Join Joe Kissell as he helps you clear up the chaos of an office overflowing with paper. With Joe's guidance you can develop a personal clean-up strategy and choose your tools—a document scanner and the software you need to perform OCR (optical character recognition), devices and services for storing your digitized documents, and tools to categorize, locate, and view your digital document collections. Once you have your gear in hand, Joe then shows you convert your paper documents to digitized files and gives you ideas for how to organize your office workflow, explaining how to develop the day-to-day techniques that reduce the amount of time you spend pressing buttons, launching software, and otherwise managing your war on clutter.
In addition to all of the above, Joe clues you in to these paper-reducing tasks and skills:
How to scan or photograph documents you find while out and about—business cards, receipts, menus, flyers, and labels—so that you keep only digitized versions. Joe discusses a variety of mobile scanner options, with particular emphasis on using a camera-equipped iOS device, and lists similar options for employing Android and BlackBerry smartphones.
How to create a digitized image of your signature so that you can create, sign, and share documents digitally, rather than printing them for the sole purpose of signing them with a pen.
How to set up your computer to send and receive faxes so that you can avoid using a physical fax machine with paper input and output. Joe describes both using a fax modem and taking advantage of various online fax services.
How to use common techniques for reducing paper—paperless billing, online bank statements, and more—and less common practices, such as using paperless postal mail services and check depositing services. Joe also gives effective tips for reducing the amount of catalogs, junk mail, and paper that you receive.
Questions answered in the ebook include:
What is a "searchable PDF" and why is it key to a paperless office?
How should I back up my important digital documents?
What differentiates "document scanners" from other types of scanners?
What's available in the way of mobile document scanners?
What, if anything, does TWAIN stand for, and should my scanner support it?
What will OCR software do for me, and what special features should I look for?
What scanners and OCR products does Joe recommend?
How can I use AppleScript to automate my workflow for scanning documents?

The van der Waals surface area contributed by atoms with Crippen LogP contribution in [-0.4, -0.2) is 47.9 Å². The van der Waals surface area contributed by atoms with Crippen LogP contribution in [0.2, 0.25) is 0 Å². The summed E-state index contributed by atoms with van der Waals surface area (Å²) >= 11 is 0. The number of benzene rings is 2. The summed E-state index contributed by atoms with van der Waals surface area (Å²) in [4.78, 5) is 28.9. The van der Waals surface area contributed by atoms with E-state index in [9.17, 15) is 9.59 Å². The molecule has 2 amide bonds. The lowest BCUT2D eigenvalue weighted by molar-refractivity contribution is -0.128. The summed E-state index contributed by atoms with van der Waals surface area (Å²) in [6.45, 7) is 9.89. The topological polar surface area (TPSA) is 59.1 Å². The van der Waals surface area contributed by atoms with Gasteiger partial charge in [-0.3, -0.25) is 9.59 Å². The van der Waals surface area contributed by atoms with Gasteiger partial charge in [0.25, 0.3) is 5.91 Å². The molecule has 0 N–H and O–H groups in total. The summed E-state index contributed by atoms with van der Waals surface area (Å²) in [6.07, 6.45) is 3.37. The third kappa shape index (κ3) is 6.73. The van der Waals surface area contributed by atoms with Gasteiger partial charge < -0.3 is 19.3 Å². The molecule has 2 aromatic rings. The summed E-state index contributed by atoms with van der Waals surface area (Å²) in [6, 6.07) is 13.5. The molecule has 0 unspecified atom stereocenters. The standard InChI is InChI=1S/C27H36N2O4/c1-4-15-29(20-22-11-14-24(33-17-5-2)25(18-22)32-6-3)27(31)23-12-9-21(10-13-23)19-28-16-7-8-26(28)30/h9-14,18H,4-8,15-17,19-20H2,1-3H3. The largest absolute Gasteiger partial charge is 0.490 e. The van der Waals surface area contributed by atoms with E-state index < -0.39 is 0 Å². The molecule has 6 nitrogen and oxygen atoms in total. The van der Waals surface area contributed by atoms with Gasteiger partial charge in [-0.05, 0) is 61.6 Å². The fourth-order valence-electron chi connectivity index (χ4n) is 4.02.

What paper documents should I keep in physical form?
How can I use PDFpen or Acrobat Pro to add a signature to a PDF?
What naming and categorization schemes should I use for my documents?
Where should I store my digital documents?
What should I keep in mind if I want to share my documents with others?
How can I access my digital documents remotely?
How can an iPad, iPhone, or other device help me reduce the use of paper?
Is it better to use a fax modem or a fax-to-email gateway?
Joe Kissell has written numerous books about the Macintosh, including many popular Take Control ebooks. He's also Senior Editor of TidBITS, contributes frequently to Macworld, and previously spent ten years in the Mac software industry. Joe Kissell joined the TidBITS staff in 2006 as Senior Editor and currently lives in Paris. He has written more than a dozen Take Control ebooks, including the best- selling Take Control of Mac OS X Backups. He's also the author of numerous print books about Mac OS X and a frequent contributor to Macworld magazine. Joe runs a business called alt concepts, which publishes such Web sites as Interesting Thing of the Day and Truffles for Breakfast.
Comments about oreilly Take Control of Your Paperless Office:
This book contains all the answers for why you should go paperless and how to get there. It does not pretend that the process will be easy or quick. There are some large overarching questions that need to be tackled in the process (where and how to store your scanned documents are just some of them). It could take weeks or years to fully commit to such a project. Joe Kissell will help take some of the scariness out of the project.
The book is heavily weighted to Mac users. The author gives specific hardware and software recommendations that are clearly targeted to Mac users. Because of this, there is some translation work for those of us who use Linux as our primary OS. There is a little more help for Windows users, but not much.
You will find everything you need to know about the process down to exactly why you should choose the scanner settings the author recommends.
[Disclosure: I received a free review copy of this book.]
Bottom Line Yes, I would recommend this to a friend